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Bringing together patient and specialists: the first Birdshot Day
  1. Nikolaos Koutroumanos1,
  2. Annie Folkard2,
  3. Rea Mattocks2,
  4. Jenny Wright3,
  5. Wen Xing4,
  6. Claudia Wilson-Barrett1,
  7. Karen Bonstein5,
  8. Carlos Pavesio1,
  9. Mark Westcott1,
  10. Gemma Moore6,
  11. Miles Stanford7,
  12. Catey Bunce4,
  13. Narciss Okhravi1,8,9
  1. 1Medical Retina & Uveitis Service, Moorfields Eye Hospital, London, UK
  2. 2Birdshot Uveitis Society, UK
  3. 3University of the Arts, London, UK
  4. 4R&D Department, Moorfields Eye Hospital NHSFT, London, UK
  5. 5National Institute for Health Research (NIHR) Biomedical Research Centre (BRC) at Moorfields Eye Hospital and UCL Institute of Ophthalmology, London, UK
  6. 6UCL Public Engagement Unit, University College London, London, UK
  7. 7Medical Eye Unit, St Thomas and Guys Hospital, London, UK
  8. 8Centre for Medical Education, Institute of Health Sciences Education, Barts and the London School of Medicine and Dentistry at Queen Mary, University of London, UK
  9. 9UCL Institute of Ophthalmology, London, UK
  1. Correspondence to Narciss Okhravi, Medical Retina and Uveitis, Moorfields Eye Hospital NHSFT, City Road, London EC1V 2PD, UK; UCL Institute of Ophthalmology, London, UK; Honorary Clinical Senior Lecturer, Centre for Medical Education, Institute of Health Sciences Education, Barts and the London School of Medicine and Dentistry at Queen Mary, University of London, UK; narciss.okhravi{at}moorfields.nhs.uk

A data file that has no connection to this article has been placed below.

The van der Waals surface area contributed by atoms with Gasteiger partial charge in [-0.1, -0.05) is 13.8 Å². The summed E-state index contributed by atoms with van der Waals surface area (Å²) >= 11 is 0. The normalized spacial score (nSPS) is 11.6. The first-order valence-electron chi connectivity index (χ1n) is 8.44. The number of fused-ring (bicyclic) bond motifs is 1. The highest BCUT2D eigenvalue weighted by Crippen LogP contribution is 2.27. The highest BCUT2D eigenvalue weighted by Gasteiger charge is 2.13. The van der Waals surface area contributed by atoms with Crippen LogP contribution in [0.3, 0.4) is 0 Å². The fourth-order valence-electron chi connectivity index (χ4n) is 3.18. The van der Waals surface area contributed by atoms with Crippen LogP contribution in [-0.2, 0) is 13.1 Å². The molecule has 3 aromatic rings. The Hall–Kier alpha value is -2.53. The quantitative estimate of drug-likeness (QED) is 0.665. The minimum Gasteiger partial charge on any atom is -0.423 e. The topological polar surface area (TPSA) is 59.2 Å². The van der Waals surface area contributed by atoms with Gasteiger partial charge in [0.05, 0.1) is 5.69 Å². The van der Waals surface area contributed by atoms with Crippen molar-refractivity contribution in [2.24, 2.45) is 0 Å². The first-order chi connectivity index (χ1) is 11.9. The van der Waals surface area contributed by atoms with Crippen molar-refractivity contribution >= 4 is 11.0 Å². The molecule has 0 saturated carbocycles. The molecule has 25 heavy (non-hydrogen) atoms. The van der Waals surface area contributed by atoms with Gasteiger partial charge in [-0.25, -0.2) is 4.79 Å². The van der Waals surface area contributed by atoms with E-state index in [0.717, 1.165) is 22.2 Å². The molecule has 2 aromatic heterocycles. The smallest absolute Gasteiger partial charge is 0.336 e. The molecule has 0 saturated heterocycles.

Abstract

Background The importance of patient and public involvement (PPI) in healthcare decisions and research is increasingly recognised. This paper describes the aims, delivery, evaluation and impact of a ‘Birdshot Day’ organised for patients with birdshot uveitis, their carers and healthcare professionals.

Methods Delivery of this event involved the close collaboration of patients with a large number of different healthcare professionals. The event's evaluation used established social research methods including qualitative questionnaires pre, post and 6 months following the event. The results were statistically analysed.

Results Results indicated that this event significantly educated both patients and professionals. The sense of isolation felt by patients was reduced and networking was developed among all attendees. Patient priorities for research were recorded and invaluable insight into patients’ needs for a better quality of life was gained.

Conclusions The first undertaking of this novel PPI event achieved all its aims. It became even clearer that fundamental questions remain about birdshot uveitis, including aetiology, pathogenesis, practical clinical issues and impact on quality of life. These questions can only be addressed in partnership with patients. To this end, patients and professionals came together under the banner ‘Team Birdshot’ and the National Birdshot Research Network was launched.

  • Choroid
  • Retina
  • Inflammation
  • Epidemiology

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